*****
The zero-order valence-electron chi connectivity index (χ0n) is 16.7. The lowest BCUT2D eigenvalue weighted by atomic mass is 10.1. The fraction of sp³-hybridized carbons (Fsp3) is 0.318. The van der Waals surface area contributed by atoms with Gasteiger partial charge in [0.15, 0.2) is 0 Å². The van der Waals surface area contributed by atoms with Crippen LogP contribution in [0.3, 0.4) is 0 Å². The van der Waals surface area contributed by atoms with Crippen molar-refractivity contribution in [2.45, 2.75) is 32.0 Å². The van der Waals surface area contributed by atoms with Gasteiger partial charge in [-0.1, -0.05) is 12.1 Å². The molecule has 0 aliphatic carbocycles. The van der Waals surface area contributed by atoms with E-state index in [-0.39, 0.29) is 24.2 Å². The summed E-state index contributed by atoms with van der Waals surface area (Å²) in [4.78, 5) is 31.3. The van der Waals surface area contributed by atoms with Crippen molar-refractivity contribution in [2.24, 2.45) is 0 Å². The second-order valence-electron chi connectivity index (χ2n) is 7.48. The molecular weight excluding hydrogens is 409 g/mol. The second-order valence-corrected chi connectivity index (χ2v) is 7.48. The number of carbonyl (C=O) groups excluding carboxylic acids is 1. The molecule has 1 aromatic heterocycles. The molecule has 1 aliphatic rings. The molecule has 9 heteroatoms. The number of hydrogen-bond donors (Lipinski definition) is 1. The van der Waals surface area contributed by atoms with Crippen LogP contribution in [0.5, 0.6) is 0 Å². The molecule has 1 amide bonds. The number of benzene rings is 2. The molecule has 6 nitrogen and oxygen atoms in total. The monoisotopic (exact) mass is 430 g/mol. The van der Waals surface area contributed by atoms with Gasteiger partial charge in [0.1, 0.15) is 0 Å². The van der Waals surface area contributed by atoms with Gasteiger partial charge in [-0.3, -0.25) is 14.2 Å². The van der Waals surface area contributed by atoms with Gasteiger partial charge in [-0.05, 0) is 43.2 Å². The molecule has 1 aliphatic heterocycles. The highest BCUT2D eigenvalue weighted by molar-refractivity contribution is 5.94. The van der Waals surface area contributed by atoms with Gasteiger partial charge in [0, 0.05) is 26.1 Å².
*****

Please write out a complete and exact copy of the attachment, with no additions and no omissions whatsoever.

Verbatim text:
The zero-order valence-electron chi connectivity index (χ0n) is 16.7. The lowest BCUT2D eigenvalue weighted by atomic mass is 10.1. The fraction of sp³-hybridized carbons (Fsp3) is 0.318. The van der Waals surface area contributed by atoms with Gasteiger partial charge in [0.15, 0.2) is 0 Å². The van der Waals surface area contributed by atoms with Crippen LogP contribution in [0.3, 0.4) is 0 Å². The van der Waals surface area contributed by atoms with Crippen molar-refractivity contribution in [2.45, 2.75) is 32.0 Å². The van der Waals surface area contributed by atoms with Gasteiger partial charge in [-0.1, -0.05) is 12.1 Å². The molecule has 0 aliphatic carbocycles. The van der Waals surface area contributed by atoms with E-state index in [-0.39, 0.29) is 24.2 Å². The summed E-state index contributed by atoms with van der Waals surface area (Å²) in [4.78, 5) is 31.3. The van der Waals surface area contributed by atoms with Crippen molar-refractivity contribution in [2.24, 2.45) is 0 Å². The second-order valence-electron chi connectivity index (χ2n) is 7.48. The molecular weight excluding hydrogens is 409 g/mol. The second-order valence-corrected chi connectivity index (χ2v) is 7.48. The number of carbonyl (C=O) groups excluding carboxylic acids is 1. The molecule has 1 aromatic heterocycles. The molecule has 1 aliphatic rings. The molecule has 9 heteroatoms. The number of hydrogen-bond donors (Lipinski definition) is 1. The van der Waals surface area contributed by atoms with Crippen LogP contribution in [0.5, 0.6) is 0 Å². The molecule has 1 amide bonds. The number of benzene rings is 2. The molecule has 6 nitrogen and oxygen atoms in total. The monoisotopic (exact) mass is 430 g/mol. The van der Waals surface area contributed by atoms with Gasteiger partial charge in [0.1, 0.15) is 0 Å². The van der Waals surface area contributed by atoms with Gasteiger partial charge in [-0.3, -0.25) is 14.2 Å². The van der Waals surface area contributed by atoms with Gasteiger partial charge in [-0.05, 0) is 43.2 Å². The molecule has 1 aliphatic heterocycles. The highest BCUT2D eigenvalue weighted by molar-refractivity contribution is 5.94. The van der Waals surface area contributed by atoms with Gasteiger partial charge in [0, 0.05) is 26.1 Å².